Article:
Huh, I'd always assumed that evangelicals like Jerry Falwell got into politics back in the late 1970s because of Roe v. Wade, but in her Falwell obit today, Michelle Goldberg says that's just not true: The religious right's creation myth holds that Roe v Wade so outraged the faithful that they could no longer sit passively on their pews. As the Columbia University historian Randall Balmer has shown, this is nonsense.
The tale of how James Comey raced to the hospital to stop Andy Card and Alberto Gonzales from taking advantage of an ailing John Ashcroft back in 2004 is pretty wild. And Ashcroft comes out looking good.
Michelle Cottle examines how the 2008 presidential candidates have learned to run against a woman; Damon Linker speaks ill of Jerry Falwell for injecting religiously based illiberalism into American politics; Kenneth M.
The justices of the Supreme Court have historically included people who seemed, even during their service, to be genuine visionaries. But things are different today. Notwithstanding its unsurpassed level of competence, the Court lacks true visionaries--in a way that tells us a great deal about the nature of contemporary constitutional law. There is an important qualification to this claim.
Tucked away on the westernmost edge of the Florida panhandle, Escambia County is a Republican stronghold whose beaches attract droves of tourists each year, earning it the cheery tagline: "The western gate to the Sunshine State, where thousands live like millions wish they could." But no paradise would be complete without a dirty little secret, and Escambia has that, too: For more than a decade, toxins from two of the county's now-defunct wood-preserving plants have gone largely untreated.
I received this second-hand or maybe even third. It originally came from a political newsletter. But I don't know which one. On the other hand, it is surely a Democratic one or maybe just a liberal one or even a leftist one. Is this a shaggy-dog story? I hope not. "May 11, 2007 -- Vice President Dick Cheney, under mounting political pressure for the declining fortunes of the Bush administration, has, according to our Washington sources, been claiming that Iraq was all "Bush's idea," a reference to President George W. Bush.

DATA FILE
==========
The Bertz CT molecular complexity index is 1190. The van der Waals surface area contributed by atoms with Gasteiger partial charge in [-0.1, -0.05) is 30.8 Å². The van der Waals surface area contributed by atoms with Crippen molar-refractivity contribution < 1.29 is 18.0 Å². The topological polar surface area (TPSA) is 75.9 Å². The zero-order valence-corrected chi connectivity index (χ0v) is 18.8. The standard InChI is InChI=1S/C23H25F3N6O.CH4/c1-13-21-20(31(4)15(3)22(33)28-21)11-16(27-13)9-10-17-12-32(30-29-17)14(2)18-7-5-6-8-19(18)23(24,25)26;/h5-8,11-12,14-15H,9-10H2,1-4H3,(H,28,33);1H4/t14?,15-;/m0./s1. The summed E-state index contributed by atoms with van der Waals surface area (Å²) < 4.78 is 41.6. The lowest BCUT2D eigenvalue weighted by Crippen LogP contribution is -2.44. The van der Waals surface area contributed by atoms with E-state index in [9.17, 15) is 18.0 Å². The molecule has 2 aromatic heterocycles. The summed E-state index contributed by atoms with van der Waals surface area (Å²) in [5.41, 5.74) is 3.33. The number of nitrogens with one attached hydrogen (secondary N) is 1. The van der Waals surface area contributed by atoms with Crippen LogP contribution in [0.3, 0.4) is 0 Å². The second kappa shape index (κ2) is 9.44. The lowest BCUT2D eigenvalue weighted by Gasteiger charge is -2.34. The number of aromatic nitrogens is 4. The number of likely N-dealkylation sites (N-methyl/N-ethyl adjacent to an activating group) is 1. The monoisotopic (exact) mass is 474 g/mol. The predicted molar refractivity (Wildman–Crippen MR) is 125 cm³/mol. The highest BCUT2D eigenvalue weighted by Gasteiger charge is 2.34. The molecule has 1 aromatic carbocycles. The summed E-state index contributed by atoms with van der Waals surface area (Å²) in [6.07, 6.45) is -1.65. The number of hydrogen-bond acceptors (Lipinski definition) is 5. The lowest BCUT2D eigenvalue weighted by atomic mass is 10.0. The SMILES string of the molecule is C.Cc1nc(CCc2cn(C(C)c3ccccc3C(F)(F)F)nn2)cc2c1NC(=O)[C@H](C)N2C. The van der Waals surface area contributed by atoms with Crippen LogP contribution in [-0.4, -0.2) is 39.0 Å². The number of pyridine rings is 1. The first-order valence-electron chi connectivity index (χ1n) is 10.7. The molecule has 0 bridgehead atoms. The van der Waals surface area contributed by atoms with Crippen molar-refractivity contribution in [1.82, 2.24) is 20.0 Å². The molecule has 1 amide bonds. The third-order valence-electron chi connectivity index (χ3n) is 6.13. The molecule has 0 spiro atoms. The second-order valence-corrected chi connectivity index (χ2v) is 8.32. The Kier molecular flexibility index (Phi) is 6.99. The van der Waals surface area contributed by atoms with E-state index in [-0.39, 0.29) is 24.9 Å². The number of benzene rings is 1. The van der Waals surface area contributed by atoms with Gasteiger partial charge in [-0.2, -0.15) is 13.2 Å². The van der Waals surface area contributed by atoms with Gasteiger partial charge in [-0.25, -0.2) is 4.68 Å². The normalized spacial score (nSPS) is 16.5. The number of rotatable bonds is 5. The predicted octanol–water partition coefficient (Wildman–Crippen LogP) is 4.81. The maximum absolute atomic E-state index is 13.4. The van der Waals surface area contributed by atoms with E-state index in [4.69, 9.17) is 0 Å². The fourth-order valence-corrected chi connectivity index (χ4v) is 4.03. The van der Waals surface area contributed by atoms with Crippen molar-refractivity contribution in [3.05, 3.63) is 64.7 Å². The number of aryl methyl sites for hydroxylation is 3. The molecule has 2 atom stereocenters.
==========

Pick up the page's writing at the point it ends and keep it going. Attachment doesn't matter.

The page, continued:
Ed Koch has written a commentary on the state of the war and the state of the Democrats. He says what he means. It's not exactly how I read the situation. But he may be right...about everything here. May 14, 2007 Sadly, the war in Iraq appears to be lost.
Meet your new White House Iraq war czar. Interestingly, he had this to say in August 2005: The US is expected to pull significant numbers of troops out of Iraq in the next 12 months in spite of the continuing violence, according to the general responsible for near-term planning in the country. Maj Gen Douglas Lute, director of operations at US Central Command, yesterday said the reductions were part of a push by Gen John Abizaid, commander of all US troops in the region, to put the burden of defending Iraq on Iraqi forces.... He said: "We believe at some point, in order to break this dependenc
White House spokesman Tony Snow on whether Wolfie will keep his World Bank job: "All options are on the table." --Adam B. Kushner
In "Partial Law," Christine Stansell discusses the Supreme Court's recent partial-birth abortion ruling and its place in the history of abortion rights. She revisits the evolution of thought on a woman's ability to make her own decisions, the science and pseudoscience informing both pro- and anti-choice campaigns, and the tactics of the anti-choice movement to discredit not only abortion, but feminism as well. Here she suggests six books that explain feminism and the fight for abortion rights.David J. Garrow, Liberty and Sexuality: the Right to Privacy and the Making of Roe v.